ACLS stands for Advanced Cardiac Life Support. The 2 day course are 8 hours on both days, and come at a hefty cost of $325 per individual (cheaper at group rates). It teaches you how to manage cardiopulmonary emergency and situations, giving you more skills than basic CPR, but also advanced airway management, reading EKGs, debrillation/pacing/cardioversion as well as administration of drugs to restore normal rhythm.
Why get ACLS certified?
For some positions, it is a requirement, it will be useful to learn not only outside in the community, but especially in a hospital setting where sick patients may arrest at any time. Its also extremely helpful to do this prior to Emergency Medicine, ICU and Internal Medicine rotations (or any in-hospital rotation), where you may see codes being run. Or, the skills required to pass ACLS (e.g. knowledge of medications used and deadly arrhythmias) are useful for those particular rotations, especially Emergency and Internal Medicine. Plus, it is an excellent asset to have when applying for employment on graduation.
How to Sign Up?
To sign up for the course, go through this website to contact instructors:
Complete ACLS before your clerkship year. Do it before your clinical placements. ACLS is extremely valuable in any hospital setting.
Try your hand at memorizing the ACLS algorithms a week before your 2 day course. Particularly Cardiac Arrest, Post Cardiac Arrest Care, Tachycardia with Pulse and Bradycardia with a Pulse, ACS, and Acute Pulmonary Edema. Imagine going in unprepared, having Day 1 to laern the material, and only one night to memorize everything before practise and examinations on day 2. Its stressful!
Learn EKGs well! (more below)
Do the Practise Test, get a feel for what the MCQ questions are going to be like.
Know the ACLS drugs and the doses / when to use them!
Problem solve in terms of which algorithm you are going to use. Thinking out loud is a good strategy while practising codes. When you notice the patient’s rhythm changes, and they have a change of pulse or no pulse, switch gears and think of which algorithm to use next!
The Handbook has Everything, (see for pic below) that I listed above: algorithms, most up to date guidelines.
Talk to others who have completed it: Never hurts to ask how their experience went!
ACLS Algorithms: ACLS guidelines are constantly being reviewed and updated. At the time of writing, there are 2010 ACLS Guideline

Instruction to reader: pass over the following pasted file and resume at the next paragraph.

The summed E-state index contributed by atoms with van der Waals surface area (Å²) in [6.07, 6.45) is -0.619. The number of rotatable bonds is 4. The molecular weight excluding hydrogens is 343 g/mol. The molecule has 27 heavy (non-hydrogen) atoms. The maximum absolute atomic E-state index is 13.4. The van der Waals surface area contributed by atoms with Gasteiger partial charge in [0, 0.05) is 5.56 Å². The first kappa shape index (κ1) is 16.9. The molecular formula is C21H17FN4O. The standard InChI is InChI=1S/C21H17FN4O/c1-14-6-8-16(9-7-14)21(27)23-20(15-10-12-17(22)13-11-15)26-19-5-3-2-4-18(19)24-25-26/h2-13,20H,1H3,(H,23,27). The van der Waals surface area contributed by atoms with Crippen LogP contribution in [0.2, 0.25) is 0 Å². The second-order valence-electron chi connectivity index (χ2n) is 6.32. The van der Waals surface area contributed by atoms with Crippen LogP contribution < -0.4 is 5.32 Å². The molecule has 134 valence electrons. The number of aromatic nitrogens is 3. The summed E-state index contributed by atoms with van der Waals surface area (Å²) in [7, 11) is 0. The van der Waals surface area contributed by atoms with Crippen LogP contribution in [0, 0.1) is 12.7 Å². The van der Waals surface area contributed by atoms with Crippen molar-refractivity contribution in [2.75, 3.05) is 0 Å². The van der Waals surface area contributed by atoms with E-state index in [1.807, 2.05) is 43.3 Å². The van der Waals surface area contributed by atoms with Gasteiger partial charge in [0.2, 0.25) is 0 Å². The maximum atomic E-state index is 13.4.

Online: MedU Ottawa has pdfs with ACLS Algorithms available. Full are also freely available.
Study Guides: You can also purchase study guides, however these are not essential to passing the course. The one recommended to me by my ACLS instructor was ACLS Study Guide by Barbara Aehlert.
Handbook: The Heart and stroke Foundation of Canada’s 2010 Handbook of Emergency Cardiovascular Care for Healthcare Providers was the book used by the majority of the course participants at the session I was at. Not only does it containt he necessary algorithms, it fits in your pocket (white coat pocket) and the algorithms are large enough to read – with space to scribble in your own notes. Ask your ACLS course instructor if you can purchase them from him/her.
ACLS Practise Questions: Contact the ACLS course instructor to see if you can have practise tests/questions emailed to you.
Concepts to Review before taking the ACLS Course:
Know the dosages, purposes, and use in the context of cardiopulmonary resuscitation (check the algorithms to see what situations you’d need to use).
Management of Acute Coronary Syndromes (ACS): distinuguishing between a STEMI, Unstable Angina, NSTEMI
A basic understanding of the following rhythms is important to being successful at passing ACLS. The ones denoted with an asterisk are the more deadlier arrhythmias that are covered in ACLS
One book I highly recommend (as well as recommended and used by many of my peers, residents & PAs/MDs) is Rapid Interpretation of EKGs by Dale Dubin. This is a comprehensive easy-to-read and study textbook covering ECGs as well as ensuring that you understand the physiology behind each type of rhythm strip. If carefully read, its very hard not to understand the concepts explained.
What to expect:
Day 1: Learn: One full day of course instruction, including lectures through the algorithms. There are also practical sessions where you can practise airway management on mannequins, running codes (code blues), as well as ECG interpretation
Day 2: Get Tested: Written and practical examination. The written requires an 86% or greater to pass.